Leaders across Latin America are picking their sides on how to deal with Venezuelan President Nicolás Maduro, following months of deadly protests and a disputed election that allowed him to create a new government body filled with his loyalists.
On one side are 17 countries who signed a declaration in Lima to condemn Maduro and not recognize the results of the controversial election. On the other side are mostly staunchly leftist Latin American countries defending Maduro, including Venezuela’s closest ally, Cuba.
In siding with Caracas, Havana is maintaining a partnership with dwindling prosperity. Trade between Cuba and Venezuela has seen a 70 percent drop in just two years. Bilateral trade of goods fell from about $7.3 billion in 2014 to $2.2 billion in 2016, according to Cuba’s National Office of Information and Statistics.
The trade decline is happening largely because low global oil prices and an economic collapse in Venezuela led to a drop in crude oil shipments to Cuban refineries. Cuba has started rationing fuel and electricity because its cash shortages have made it difficult to replace cheap Venezuelan oil. Caracas’ economic crisis has also made it more difficult for Cuba to earn revenue from its exports of professional workers and pharmaceuticals to Venezuela.
The chances of Venezuela increasing its oil shipments to Cuba while Maduro remains in power are close to zero, said Dany Bahar, a Brookings Institution fellow specializing in the Venezuelan economy. He says Venezuela’s state-run oil company PDVSA will remain unproductive because former President Hugo Chavez replaced thousands of workers with government loyalists. Not even rising global prices are likely to make oil export revenues reach pre-2013 levels, Bahar said.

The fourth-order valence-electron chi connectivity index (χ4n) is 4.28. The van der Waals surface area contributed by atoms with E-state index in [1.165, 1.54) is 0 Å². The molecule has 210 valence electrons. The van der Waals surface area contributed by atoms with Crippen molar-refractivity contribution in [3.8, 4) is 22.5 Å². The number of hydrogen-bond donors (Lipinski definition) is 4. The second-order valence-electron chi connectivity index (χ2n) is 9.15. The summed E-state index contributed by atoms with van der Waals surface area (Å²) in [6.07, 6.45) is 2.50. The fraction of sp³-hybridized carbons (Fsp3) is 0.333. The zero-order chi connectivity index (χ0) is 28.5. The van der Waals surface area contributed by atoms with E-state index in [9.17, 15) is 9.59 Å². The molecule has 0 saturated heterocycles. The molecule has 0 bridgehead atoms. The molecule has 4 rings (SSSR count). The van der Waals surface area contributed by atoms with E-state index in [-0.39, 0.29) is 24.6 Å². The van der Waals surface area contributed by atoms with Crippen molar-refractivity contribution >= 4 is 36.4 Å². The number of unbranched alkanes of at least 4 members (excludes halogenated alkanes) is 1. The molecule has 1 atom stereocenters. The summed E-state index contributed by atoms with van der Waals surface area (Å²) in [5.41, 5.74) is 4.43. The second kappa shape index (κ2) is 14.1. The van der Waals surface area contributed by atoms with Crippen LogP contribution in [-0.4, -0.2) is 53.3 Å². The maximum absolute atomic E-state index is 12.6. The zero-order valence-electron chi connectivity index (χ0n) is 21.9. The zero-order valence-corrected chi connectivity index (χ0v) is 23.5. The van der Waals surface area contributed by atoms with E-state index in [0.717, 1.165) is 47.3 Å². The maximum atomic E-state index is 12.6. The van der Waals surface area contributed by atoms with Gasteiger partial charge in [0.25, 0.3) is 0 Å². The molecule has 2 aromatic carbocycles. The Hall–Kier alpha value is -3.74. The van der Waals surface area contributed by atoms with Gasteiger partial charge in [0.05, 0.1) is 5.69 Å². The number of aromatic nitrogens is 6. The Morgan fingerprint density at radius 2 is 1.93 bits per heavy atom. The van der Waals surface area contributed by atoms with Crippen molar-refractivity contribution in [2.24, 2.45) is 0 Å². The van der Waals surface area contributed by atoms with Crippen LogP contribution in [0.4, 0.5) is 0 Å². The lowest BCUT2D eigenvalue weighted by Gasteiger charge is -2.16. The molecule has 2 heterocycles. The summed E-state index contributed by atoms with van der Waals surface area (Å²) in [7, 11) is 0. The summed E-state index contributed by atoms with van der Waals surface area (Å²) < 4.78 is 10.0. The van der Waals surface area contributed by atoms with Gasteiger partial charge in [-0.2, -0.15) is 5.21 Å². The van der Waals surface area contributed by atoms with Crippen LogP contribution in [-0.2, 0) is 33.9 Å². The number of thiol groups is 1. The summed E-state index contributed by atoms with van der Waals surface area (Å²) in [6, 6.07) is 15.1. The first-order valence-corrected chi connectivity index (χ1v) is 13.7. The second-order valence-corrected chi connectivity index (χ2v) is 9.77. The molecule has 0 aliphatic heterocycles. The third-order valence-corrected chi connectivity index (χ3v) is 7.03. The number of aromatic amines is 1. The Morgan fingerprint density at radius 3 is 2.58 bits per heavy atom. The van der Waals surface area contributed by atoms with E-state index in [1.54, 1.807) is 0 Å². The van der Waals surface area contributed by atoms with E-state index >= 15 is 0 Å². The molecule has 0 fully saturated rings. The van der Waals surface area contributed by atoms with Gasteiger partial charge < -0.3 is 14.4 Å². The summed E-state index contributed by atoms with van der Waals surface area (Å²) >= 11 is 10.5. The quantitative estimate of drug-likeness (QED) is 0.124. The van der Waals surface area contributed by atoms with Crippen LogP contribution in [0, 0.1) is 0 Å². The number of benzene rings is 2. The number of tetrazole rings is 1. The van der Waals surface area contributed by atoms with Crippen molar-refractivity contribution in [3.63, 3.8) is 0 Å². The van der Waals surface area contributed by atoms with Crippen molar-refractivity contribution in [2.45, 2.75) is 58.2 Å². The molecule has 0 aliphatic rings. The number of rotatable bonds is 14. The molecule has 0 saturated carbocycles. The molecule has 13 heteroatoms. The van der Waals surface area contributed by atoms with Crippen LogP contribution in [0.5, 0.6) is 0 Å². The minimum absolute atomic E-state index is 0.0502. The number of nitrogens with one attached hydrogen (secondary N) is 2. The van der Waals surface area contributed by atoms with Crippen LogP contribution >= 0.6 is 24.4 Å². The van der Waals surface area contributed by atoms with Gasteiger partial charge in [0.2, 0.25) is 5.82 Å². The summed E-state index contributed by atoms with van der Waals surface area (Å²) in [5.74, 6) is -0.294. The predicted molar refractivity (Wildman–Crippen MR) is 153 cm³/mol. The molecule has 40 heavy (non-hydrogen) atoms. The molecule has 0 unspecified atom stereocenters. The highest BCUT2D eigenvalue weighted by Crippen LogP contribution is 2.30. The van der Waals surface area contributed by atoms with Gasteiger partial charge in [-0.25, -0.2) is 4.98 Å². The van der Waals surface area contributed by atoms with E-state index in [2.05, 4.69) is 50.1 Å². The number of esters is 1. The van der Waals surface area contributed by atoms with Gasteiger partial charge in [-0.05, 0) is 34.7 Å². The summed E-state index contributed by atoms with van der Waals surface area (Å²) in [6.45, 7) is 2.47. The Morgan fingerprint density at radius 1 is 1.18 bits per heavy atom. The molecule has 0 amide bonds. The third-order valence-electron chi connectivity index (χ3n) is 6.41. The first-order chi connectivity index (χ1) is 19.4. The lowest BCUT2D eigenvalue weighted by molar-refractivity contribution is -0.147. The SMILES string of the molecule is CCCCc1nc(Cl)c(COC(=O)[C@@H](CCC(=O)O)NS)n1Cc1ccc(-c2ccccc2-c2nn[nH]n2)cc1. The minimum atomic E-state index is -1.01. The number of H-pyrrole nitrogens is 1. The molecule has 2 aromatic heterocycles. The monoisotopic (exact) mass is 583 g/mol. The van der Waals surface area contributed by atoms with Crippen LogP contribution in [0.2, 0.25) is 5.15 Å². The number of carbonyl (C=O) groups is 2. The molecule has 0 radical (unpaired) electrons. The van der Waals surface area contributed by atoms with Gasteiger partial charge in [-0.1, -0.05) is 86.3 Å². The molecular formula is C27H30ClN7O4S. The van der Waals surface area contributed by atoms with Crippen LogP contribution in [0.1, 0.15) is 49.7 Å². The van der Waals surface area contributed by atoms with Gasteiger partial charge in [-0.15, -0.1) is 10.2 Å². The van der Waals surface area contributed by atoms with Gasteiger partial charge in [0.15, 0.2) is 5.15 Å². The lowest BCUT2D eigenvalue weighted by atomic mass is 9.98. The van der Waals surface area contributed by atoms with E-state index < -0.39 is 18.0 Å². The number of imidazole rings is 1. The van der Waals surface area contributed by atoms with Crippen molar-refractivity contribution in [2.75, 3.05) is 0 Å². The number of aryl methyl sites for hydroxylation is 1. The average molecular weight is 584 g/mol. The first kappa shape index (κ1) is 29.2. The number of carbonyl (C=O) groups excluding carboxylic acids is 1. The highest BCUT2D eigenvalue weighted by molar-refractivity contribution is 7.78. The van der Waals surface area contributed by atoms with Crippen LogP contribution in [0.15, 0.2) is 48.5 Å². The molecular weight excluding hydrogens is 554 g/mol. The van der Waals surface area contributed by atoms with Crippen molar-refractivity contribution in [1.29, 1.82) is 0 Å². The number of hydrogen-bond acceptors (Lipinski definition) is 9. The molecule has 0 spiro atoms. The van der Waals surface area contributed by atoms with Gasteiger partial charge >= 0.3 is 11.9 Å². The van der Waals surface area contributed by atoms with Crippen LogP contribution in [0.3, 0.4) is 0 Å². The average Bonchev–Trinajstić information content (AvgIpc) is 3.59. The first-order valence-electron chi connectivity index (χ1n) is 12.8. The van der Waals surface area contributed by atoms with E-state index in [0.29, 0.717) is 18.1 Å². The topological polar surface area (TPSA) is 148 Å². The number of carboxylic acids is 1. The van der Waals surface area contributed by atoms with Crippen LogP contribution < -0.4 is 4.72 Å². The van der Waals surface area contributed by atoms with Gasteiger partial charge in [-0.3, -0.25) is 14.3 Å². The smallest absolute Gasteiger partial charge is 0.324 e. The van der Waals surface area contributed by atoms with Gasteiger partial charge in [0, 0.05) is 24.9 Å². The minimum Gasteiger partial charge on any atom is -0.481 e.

Making matters worse for Venezuela are recent sanctions from the Trump administration. U.S. financial institutions are now barred from engaging in new deals involving debt or equity issued by PDVSA or the Venezuelan government. PDVSA’s U.S. subsidiary, Citgo, is also barred from sending dividends back to the South American country. “That will certainly make it harder to finance oil development,” Bahar said.
But even as Venezuela’s oil sector falters, Cuba can’t afford to lose its primary benefactor. The South American country still delivers tens of thousands of barrels of crude per day. The island has already engaged countries such as Algeria and Russia for oil, but it’s unlikely that any deals will be as favorable as Venezuela’s.
“Even if they wanted to distance themselves from some of the actions of the Maduro government—and they don’t necessarily—I don’t think they have any options economically to do that,” said Michael Bustamante, a Florida International University history professor specializing in Cuba.
Havana’s continued support for Maduro has also forced it take an opposing side to countries such as Mexico, Colombia, Brazil, and Argentina—all of which stood up to the U.S. to advocate Cuba’s inclusion at the 2015 Summit of the Americas. Although Cuba’s ties to Venezuela could make it less popular in the region, Bustamante doubts it will prompt countries to change their relationships with the island.
“I don’t see them matching their opposition to what’s happening in Venezuela with a sharp political turn in their approach Cuba,” Bustamante said, “in part because they don’t see an alternative for the current government in Cuba.”